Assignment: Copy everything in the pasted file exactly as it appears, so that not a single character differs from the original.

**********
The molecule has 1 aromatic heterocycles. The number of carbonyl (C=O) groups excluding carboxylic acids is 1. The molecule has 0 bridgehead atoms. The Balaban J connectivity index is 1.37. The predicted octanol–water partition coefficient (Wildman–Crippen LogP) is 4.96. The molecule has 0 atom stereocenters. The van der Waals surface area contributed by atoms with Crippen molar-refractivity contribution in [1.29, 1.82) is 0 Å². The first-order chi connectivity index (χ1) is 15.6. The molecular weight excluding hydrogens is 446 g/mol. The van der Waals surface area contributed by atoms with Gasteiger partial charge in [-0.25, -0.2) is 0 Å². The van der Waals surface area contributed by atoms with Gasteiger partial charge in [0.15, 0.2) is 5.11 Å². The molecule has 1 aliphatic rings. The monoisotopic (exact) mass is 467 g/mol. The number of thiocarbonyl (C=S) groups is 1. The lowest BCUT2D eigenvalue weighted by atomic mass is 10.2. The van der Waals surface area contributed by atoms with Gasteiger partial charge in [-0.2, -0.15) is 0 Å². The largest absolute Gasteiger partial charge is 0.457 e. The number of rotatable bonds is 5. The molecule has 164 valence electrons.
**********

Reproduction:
The molecule has 1 aromatic heterocycles. The number of carbonyl (C=O) groups excluding carboxylic acids is 1. The molecule has 0 bridgehead atoms. The Balaban J connectivity index is 1.37. The predicted octanol–water partition coefficient (Wildman–Crippen LogP) is 4.96. The molecule has 0 atom stereocenters. The van der Waals surface area contributed by atoms with Crippen molar-refractivity contribution in [1.29, 1.82) is 0 Å². The first-order chi connectivity index (χ1) is 15.6. The molecular weight excluding hydrogens is 446 g/mol. The van der Waals surface area contributed by atoms with Gasteiger partial charge in [-0.25, -0.2) is 0 Å². The van der Waals surface area contributed by atoms with Gasteiger partial charge in [0.15, 0.2) is 5.11 Å². The molecule has 1 aliphatic rings. The monoisotopic (exact) mass is 467 g/mol. The number of thiocarbonyl (C=S) groups is 1. The lowest BCUT2D eigenvalue weighted by atomic mass is 10.2. The van der Waals surface area contributed by atoms with Gasteiger partial charge in [-0.2, -0.15) is 0 Å². The largest absolute Gasteiger partial charge is 0.457 e. The number of rotatable bonds is 5. The molecule has 164 valence electrons.